They kept true to their word, and, much to their chagrin, when I turned ten years old, I was the proud owner of a spaniel named Toby. He lived for 11 incredible years. And in a hilarious (but predictable) turn of events, my parents loved him.

Examples of Commitment & Consistency in UX

To take advantage of behavioral consistency, get your users to make an initial commitment to an activity you want them to engage in. The initial commitment you propose to the user has to be:

  • Low-stakes
  • Easy to make

Let’s look at the workflow of writing a review for Yelp.com. Because people can start writing a review without an account, this process seems both low-stakes (no personal data is shared with the organization) and easy (no work is required to create an account before reviewing, and the interaction to rate a business and to review requires only one click). But as soon as the user begins typing the review, the form field presents motivational microcopy: Keep those fingers rolling, you wizard of words. What seems like inconsequential text is actually an expert use of behavioral consistency: it reminds the user to stick to the commitment of writing a review and encourages her to make the additional commitment of writing even more.

Once people have finished their review, they are asked to commit (again) even more by creating an account. In fact, the review won’t be saved and posted unless they do so. ­This sequence of actions takes advantage of users’ previous commitment to post the review and of their aversion to data loss (“Well, I’ve already done all this work, I might as well sign up and not lose it.”).

Finally, once the review is posted, an invitation to write another one is displayed (That was fun. Let’s write another). The wording reminds users that a) they just wrote a review, and b) they can be consistent with their behavior and write more reviews for other businesses.

Yelp.com expertly uses microcopy to encourage users at various steps in the content-creation process.

When the Fitbit mobile app is first launched, it asks users to state their fitness goals. This task does not involve disclosing a lot of private information and is relatively effortless, since Fitbit’s target audience is made of people interested in tracking their health-related habits. Once these goals have been entered, they act as a commitment and are displayed on the user’s dashboard, together with the user’s progress toward the goals. This visual representation (combined with push notifications) serves as a reminder of the user’s commitment to these goals and makes it more likely that they will be accomplished. Moreover, the commitment can be made public to a group of friends or health enthusiasts, thus allowing users to raise personal promises to a social level.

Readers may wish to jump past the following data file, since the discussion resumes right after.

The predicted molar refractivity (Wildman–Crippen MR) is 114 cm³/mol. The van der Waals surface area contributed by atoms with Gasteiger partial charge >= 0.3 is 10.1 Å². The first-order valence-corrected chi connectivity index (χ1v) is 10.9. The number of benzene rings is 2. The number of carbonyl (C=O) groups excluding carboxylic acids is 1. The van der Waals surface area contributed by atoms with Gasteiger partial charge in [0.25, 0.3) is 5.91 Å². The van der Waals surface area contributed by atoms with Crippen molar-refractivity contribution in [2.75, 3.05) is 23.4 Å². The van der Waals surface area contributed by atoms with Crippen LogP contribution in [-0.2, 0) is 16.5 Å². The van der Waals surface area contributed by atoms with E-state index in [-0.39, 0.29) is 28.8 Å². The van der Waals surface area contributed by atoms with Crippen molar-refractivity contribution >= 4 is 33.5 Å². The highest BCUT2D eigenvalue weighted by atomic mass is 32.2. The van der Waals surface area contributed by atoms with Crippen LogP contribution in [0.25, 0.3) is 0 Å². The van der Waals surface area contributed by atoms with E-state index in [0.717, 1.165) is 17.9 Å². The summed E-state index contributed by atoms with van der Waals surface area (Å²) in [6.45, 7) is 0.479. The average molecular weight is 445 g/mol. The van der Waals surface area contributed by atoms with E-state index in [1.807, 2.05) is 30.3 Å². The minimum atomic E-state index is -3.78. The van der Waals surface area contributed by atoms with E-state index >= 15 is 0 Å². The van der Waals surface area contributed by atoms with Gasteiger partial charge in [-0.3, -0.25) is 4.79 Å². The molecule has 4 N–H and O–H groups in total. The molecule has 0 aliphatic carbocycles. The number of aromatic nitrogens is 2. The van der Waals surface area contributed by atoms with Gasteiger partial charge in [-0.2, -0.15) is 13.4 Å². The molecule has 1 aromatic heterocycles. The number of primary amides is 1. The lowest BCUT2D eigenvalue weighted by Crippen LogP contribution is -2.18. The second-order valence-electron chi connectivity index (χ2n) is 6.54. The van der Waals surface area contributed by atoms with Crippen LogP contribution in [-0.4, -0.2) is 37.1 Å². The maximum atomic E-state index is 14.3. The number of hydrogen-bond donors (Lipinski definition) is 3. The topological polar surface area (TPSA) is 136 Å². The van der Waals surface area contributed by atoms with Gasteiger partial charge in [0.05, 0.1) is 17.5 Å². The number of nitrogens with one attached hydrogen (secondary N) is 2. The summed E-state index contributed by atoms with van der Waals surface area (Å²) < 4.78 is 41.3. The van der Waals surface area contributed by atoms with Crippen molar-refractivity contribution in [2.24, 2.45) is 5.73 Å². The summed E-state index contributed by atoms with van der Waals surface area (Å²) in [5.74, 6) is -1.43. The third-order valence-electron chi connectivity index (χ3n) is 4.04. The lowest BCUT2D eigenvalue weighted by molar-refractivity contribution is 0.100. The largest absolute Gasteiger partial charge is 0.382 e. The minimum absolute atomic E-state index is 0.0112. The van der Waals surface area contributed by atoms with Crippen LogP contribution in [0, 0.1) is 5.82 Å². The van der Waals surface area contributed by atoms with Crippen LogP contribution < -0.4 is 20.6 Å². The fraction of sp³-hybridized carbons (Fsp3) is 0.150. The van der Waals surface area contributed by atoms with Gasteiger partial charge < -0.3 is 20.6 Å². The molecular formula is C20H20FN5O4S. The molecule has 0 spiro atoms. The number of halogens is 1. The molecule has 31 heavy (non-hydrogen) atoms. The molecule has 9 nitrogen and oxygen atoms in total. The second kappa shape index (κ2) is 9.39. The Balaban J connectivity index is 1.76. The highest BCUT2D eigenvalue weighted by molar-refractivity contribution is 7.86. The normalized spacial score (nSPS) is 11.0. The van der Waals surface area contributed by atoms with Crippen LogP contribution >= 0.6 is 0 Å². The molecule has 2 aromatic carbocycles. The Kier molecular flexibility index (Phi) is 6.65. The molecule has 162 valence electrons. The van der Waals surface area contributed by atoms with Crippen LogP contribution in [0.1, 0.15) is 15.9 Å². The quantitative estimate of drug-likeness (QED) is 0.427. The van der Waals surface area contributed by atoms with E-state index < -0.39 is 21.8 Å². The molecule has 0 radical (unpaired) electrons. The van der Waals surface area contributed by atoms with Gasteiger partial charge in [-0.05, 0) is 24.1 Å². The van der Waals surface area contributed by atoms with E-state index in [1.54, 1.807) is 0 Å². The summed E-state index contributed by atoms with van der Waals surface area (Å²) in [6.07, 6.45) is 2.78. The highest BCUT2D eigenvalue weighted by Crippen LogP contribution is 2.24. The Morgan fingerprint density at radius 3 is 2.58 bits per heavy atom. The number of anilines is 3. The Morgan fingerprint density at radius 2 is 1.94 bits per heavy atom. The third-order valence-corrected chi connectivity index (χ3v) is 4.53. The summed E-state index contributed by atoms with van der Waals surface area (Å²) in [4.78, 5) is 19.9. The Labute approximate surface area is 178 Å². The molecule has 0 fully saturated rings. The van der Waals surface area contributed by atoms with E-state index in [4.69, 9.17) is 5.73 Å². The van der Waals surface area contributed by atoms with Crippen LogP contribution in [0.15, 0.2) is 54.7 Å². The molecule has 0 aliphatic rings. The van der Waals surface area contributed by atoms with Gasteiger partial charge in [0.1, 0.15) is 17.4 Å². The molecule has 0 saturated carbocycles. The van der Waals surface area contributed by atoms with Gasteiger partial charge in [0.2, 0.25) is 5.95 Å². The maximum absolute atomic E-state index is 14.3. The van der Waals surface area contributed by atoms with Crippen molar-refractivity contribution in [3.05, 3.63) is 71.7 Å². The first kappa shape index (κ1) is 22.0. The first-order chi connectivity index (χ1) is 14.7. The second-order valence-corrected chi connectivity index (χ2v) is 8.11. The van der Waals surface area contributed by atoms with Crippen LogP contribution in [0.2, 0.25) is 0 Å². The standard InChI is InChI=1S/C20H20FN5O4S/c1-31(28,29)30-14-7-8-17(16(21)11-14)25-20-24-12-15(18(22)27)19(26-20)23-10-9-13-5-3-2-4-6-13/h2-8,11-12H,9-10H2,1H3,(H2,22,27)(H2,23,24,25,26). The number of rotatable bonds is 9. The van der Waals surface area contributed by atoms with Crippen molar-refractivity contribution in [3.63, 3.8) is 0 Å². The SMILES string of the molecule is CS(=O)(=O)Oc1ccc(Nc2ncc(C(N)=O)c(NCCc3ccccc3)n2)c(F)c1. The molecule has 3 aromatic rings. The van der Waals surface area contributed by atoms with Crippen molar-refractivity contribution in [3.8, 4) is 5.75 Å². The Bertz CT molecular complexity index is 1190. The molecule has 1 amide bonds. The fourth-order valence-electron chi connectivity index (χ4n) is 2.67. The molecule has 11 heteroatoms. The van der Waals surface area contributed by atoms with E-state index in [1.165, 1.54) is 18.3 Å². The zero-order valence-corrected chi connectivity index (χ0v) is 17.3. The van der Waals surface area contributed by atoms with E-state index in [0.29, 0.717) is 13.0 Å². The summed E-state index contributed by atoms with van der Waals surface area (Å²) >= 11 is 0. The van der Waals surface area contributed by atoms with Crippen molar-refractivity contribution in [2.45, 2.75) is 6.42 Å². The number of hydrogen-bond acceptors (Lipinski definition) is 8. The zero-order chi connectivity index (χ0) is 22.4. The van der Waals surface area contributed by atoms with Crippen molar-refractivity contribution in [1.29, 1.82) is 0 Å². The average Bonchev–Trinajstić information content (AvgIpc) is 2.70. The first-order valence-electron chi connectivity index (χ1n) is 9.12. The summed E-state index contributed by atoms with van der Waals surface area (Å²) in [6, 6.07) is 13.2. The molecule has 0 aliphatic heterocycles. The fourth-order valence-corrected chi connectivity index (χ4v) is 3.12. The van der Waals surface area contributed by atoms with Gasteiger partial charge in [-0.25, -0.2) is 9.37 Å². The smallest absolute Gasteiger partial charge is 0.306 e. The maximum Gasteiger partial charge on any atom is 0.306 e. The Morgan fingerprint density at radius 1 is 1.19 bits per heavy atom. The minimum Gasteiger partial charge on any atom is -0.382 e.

Fitbit uses visuals of past behavior paired with motivational copy to encourage users to a) wear their Fitbit more, and b) log their activity more often.

23andMe, a service which tests DNA to reveal genetic ancestry and health insights, uses the principle of commitment to encourage visitors to participate in questionnaires that gather data for its ongoing genetic research. 23andMe first presents users a short preliminary health survey pertaining directly to their personal genetic report. This short survey is low-effort and low-stakes: it requires only a few minutes and is part of the service the user is paying for in the first place. Once this short mandatory survey is complete, the system shows the user how many questions she’s answered as an initial milestone. Then it provides the option to answer more survey questions by showing a link labeled Continue answering — to give people the opportunity of keeping their commitment by providing even more data.